Marriage Equality

01 August 2012

The debate over marriage equality can be a difficult one.
Given that some people find the concept confronting, while others find opposition to it hurtful, this is unsurprising. It's also a debate which gets loaded up with irrelevant, even spurious, arguments.
Australia is a liberal democracy. Throughout our history, the principle that citizens should not be discriminated against has inspired reform of many social institutions and traditions.
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The will to overcome discrimination on the basis of personal attributes has been a constant in Australian life.
We once considered it appropriate to pay women less than men, and to make married women leave the public service.
We once believed the White Australia policy to be justified, and that Aboriginal Australians werent entitled to vote.
Our attitudes on marriage have changed too.
Remember that marriages between Catholics and Protestants were once frowned upon, and that interracial marriages were once considered undesirable.
This will to remove discrimination now faces its next test.
Should the state, through law, continue to discriminate against certain Australian citizens solely on the basis of their sexuality?
Should Australia continue to ban two consenting adults from marrying because, and only because, they are a same-sex couple?
Consider if the basis of this discrimination, this different treatment, were age or race. The Australian community would rightly regard this as unacceptable.
There are those who argue that the ban on gay marriage is not discrimination.
The discrimination couldnt be more real. It involves different treatment and lesser rights on the basis of sexuality.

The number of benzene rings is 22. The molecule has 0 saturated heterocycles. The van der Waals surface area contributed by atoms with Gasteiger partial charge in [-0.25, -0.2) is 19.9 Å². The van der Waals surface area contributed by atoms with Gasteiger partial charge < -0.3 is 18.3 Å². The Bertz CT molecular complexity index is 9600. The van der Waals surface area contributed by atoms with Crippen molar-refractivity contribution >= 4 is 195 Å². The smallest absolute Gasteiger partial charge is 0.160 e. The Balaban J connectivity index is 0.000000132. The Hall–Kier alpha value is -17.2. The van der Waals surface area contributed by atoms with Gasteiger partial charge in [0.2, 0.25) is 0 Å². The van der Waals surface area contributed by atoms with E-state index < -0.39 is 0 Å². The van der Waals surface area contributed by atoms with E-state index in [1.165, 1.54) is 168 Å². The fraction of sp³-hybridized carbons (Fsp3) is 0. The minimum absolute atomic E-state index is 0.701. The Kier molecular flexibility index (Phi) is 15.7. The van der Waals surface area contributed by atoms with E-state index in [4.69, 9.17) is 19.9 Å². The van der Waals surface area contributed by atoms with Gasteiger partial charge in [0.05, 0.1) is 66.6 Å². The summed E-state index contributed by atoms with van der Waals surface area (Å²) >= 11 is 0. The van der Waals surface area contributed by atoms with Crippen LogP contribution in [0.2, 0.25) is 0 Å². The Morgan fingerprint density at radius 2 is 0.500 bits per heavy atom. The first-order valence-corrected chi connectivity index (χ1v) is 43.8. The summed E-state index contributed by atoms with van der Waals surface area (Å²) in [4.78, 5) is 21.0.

There are those who accept that banning same sex marriage is discrimination, only then to argue this discrimination is justified because marriage is a "bedrock institution". But, so too, is equality.
Others also argue that marriage is a unique institution which needs protecting. How does marriage equality undermine marriage itself?
As one Labor Party speaker at a past conference declared: "I'm a mother and a grandmother, and I know a threat to marriage when I see one, and this ain't it".
Indeed, allowing same-sex couples to marry will not see fewer heterosexuals tying the knot, nor will it make those marriages less likely to last.
And then there is the argument which uses religious tradition to frame the institution of marriage.
The real question here is the line between religious teaching and secular laws whether those who hold this belief should impose their views on all.
Freedom of religion is an accepted principle This is why the marriage equality Bill before the Parliament would exempt churches from any requirement to recognise same-sex marriages if this does not accord with their teaching.
But the majority of Australians now marry in civil, not religious ceremonies.
The real issue is whether the views of some who hold particular beliefs should determine the legitimacy and eligibility of those who choose to marry outside of religious services, and beyond their church.
Finally there is the argument that marriage is about children, and that same-sex couples can't, or shouldn't, have children.
To suggest that you can or should only have children if you are married is not consistent with reality of today's Australia.
And to suggest marriage should be defined only by reference to children leads to a position that says marriages where there are no children or marriages in which someone is infertile is less of a true marriage. Clearly this is not the case.
Underlying this position is the view that some Australians aren't worthy of being parents simply because of their personal attribute (that is, being gay).
But the quality of parenting will never be determined by a political argument. It is seen in the days and nights and years of love and nurturing and hope and so much more.
It diminishes what it means to be a parent to have it used in this way in the current political debate.
Dont doubt parents love for their child simply because theyre gay.
Same-sex marriage is a further step towards equality, in a tradition of many steps already taken.
Thats why we see so many Australians, and even some Liberal politicians, supporting marriage equality.
And in the future our children will wonder why there was such a fuss over something as simple as equality.
Whether it be parenting or relationships, isn't it time we looked to substance over form?
Rather than looking to someone's sexuality, let's judge relationships by markers such as love and commitment and respect.
Rather than fighting for discrimination, let's remember there is nothing to fear from equality.